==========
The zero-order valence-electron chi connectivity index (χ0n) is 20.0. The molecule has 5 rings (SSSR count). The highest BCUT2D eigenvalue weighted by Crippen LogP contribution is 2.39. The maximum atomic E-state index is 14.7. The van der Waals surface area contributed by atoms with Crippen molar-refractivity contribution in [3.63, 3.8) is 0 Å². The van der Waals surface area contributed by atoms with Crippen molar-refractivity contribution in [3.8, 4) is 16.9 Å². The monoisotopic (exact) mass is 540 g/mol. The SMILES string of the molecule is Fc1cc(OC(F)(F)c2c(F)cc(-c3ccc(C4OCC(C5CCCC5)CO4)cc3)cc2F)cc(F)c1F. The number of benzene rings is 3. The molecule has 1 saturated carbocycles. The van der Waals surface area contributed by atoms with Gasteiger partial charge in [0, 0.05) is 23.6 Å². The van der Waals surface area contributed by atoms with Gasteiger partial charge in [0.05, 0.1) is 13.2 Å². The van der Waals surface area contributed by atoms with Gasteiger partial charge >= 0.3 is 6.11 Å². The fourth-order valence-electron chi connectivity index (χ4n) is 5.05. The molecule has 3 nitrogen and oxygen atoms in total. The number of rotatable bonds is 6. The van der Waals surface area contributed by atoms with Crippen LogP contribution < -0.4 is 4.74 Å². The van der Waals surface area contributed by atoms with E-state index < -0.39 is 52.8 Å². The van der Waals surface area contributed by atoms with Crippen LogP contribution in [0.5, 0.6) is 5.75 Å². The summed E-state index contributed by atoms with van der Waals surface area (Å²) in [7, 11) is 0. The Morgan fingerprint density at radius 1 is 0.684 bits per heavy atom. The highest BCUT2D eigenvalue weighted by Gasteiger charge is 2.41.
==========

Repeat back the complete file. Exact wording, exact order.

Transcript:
The zero-order valence-electron chi connectivity index (χ0n) is 20.0. The molecule has 5 rings (SSSR count). The highest BCUT2D eigenvalue weighted by Crippen LogP contribution is 2.39. The maximum atomic E-state index is 14.7. The van der Waals surface area contributed by atoms with Crippen molar-refractivity contribution in [3.63, 3.8) is 0 Å². The van der Waals surface area contributed by atoms with Crippen molar-refractivity contribution in [3.8, 4) is 16.9 Å². The monoisotopic (exact) mass is 540 g/mol. The SMILES string of the molecule is Fc1cc(OC(F)(F)c2c(F)cc(-c3ccc(C4OCC(C5CCCC5)CO4)cc3)cc2F)cc(F)c1F. The number of benzene rings is 3. The molecule has 1 saturated carbocycles. The van der Waals surface area contributed by atoms with Gasteiger partial charge in [0, 0.05) is 23.6 Å². The van der Waals surface area contributed by atoms with Gasteiger partial charge in [0.05, 0.1) is 13.2 Å². The van der Waals surface area contributed by atoms with Gasteiger partial charge >= 0.3 is 6.11 Å². The fourth-order valence-electron chi connectivity index (χ4n) is 5.05. The molecule has 3 nitrogen and oxygen atoms in total. The number of rotatable bonds is 6. The van der Waals surface area contributed by atoms with Crippen LogP contribution < -0.4 is 4.74 Å². The van der Waals surface area contributed by atoms with E-state index < -0.39 is 52.8 Å². The van der Waals surface area contributed by atoms with Crippen LogP contribution in [0.5, 0.6) is 5.75 Å². The summed E-state index contributed by atoms with van der Waals surface area (Å²) in [7, 11) is 0. The Morgan fingerprint density at radius 1 is 0.684 bits per heavy atom. The highest BCUT2D eigenvalue weighted by Gasteiger charge is 2.41.